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Functional Motor Neuron Subtypes Generated From Embryonic Stem Cells

September 2, 2010

Scientists have devised a method for coaxing mouse embryonic stem cells into forming a highly specific motor neuron subtype. The research, published by Cell Press in the September 3rd issue of the journal Cell Stem Cell, provides new insight into motor neuron differentiation and may prove useful for devising and testing future therapies for motor neuron diseases.

Motor neurons in the spinal cord communicate with other neurons in the central nervous system and send long projections out to muscles, transmitting signals that are essential for proper control of movement and posture. Like other neuron classes, motor neurons are known to exhibit tremendous diversity. “The existence of dozens of muscle groups in the limbs of most mammals demands an equivalent diversity of motor neuron pool subtypes,” explains the senior study author, Dr. Hynek Wichterle from Columbia University in New York.

During normal development, motor neurons settle into specific sections of the spinal cord (called columns), which correspond to the muscles that they will innervate. For example, cells in one area link up with muscles in the limbs, while cells residing in another region innervate muscles in the body wall. Although previous studies have shown that mouse and human embryonic stem cells can be converted into motor neurons, it was not clear whether these were “generic” neurons or whether they could acquire characteristics of the specific specialized subtypes.

In the current study, lead author Dr. Peljto and colleagues showed that removing a key differentiation factor allowed cultured embryonic stem cells to form motor neurons with molecular characteristics corresponding to a limb innervating subtype, without the need for genetic manipulation or added factors. Importantly, when this stem cell-derived subtype was transplanted into embryonic chick spinal cords, the motor neurons settled in the expected columnar position within the cord and had projections that mimicked the trajectory of limb innervating motor neurons.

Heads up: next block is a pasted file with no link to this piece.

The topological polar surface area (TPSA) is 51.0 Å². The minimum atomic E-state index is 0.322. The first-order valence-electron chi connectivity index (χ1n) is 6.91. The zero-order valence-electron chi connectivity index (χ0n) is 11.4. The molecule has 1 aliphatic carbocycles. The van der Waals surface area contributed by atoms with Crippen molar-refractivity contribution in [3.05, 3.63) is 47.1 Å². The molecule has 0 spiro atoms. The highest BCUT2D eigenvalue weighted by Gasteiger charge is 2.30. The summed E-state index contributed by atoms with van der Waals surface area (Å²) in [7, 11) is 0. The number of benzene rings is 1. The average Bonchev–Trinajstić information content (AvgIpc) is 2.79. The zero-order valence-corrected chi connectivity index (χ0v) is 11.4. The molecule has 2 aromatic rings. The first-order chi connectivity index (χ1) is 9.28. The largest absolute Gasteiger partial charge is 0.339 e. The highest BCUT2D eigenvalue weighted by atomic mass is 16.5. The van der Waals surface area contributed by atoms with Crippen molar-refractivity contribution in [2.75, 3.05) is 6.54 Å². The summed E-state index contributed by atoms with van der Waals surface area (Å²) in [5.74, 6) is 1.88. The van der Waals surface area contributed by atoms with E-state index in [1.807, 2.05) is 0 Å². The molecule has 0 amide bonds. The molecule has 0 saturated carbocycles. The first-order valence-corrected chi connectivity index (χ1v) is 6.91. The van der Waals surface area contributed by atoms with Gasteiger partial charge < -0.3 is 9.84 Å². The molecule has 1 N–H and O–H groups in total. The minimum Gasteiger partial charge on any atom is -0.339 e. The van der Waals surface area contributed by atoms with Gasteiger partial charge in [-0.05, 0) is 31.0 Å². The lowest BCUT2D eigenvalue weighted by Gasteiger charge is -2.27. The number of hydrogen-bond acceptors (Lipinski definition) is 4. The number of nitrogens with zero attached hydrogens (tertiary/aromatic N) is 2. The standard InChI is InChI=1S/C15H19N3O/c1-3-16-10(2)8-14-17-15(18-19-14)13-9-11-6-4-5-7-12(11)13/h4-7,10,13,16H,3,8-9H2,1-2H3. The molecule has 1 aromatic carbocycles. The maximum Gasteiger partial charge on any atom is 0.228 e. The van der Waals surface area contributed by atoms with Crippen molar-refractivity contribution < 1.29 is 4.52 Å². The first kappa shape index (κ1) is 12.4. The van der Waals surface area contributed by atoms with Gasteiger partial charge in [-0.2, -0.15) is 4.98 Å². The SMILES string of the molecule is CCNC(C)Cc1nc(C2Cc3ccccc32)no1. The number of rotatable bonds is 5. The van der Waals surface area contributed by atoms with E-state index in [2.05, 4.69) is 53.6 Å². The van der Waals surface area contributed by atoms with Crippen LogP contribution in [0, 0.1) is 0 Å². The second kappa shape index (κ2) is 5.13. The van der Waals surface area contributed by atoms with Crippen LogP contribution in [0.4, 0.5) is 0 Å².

Although encouraging from a regenerative medicine perspective, the authors caution that due to differences in limb and wing musculature, their mouse-to-chick transplantation paradigm makes it impossible to determine whether motor neurons generated in the lab exhibit subtype specific connectivity with limb muscles. However, this method for reliably generating defined motor neuron subtypes may prove to be invaluable for future disease modeling studies.

“Motor neuron subtypes exhibit differential susceptibility to neurodegeneration in two prominent motor neuron diseases, Amyotrophic Lateral Sclerosis (ALS) and Spinal Muscular Atrophy (SMA),” says Dr. Wichterle. “The ability to drive the differentiation of embryonic stem cells into disease-sensitive and ““resistant motor neuron subtypes could help to uncover new therapeutic strategies.”

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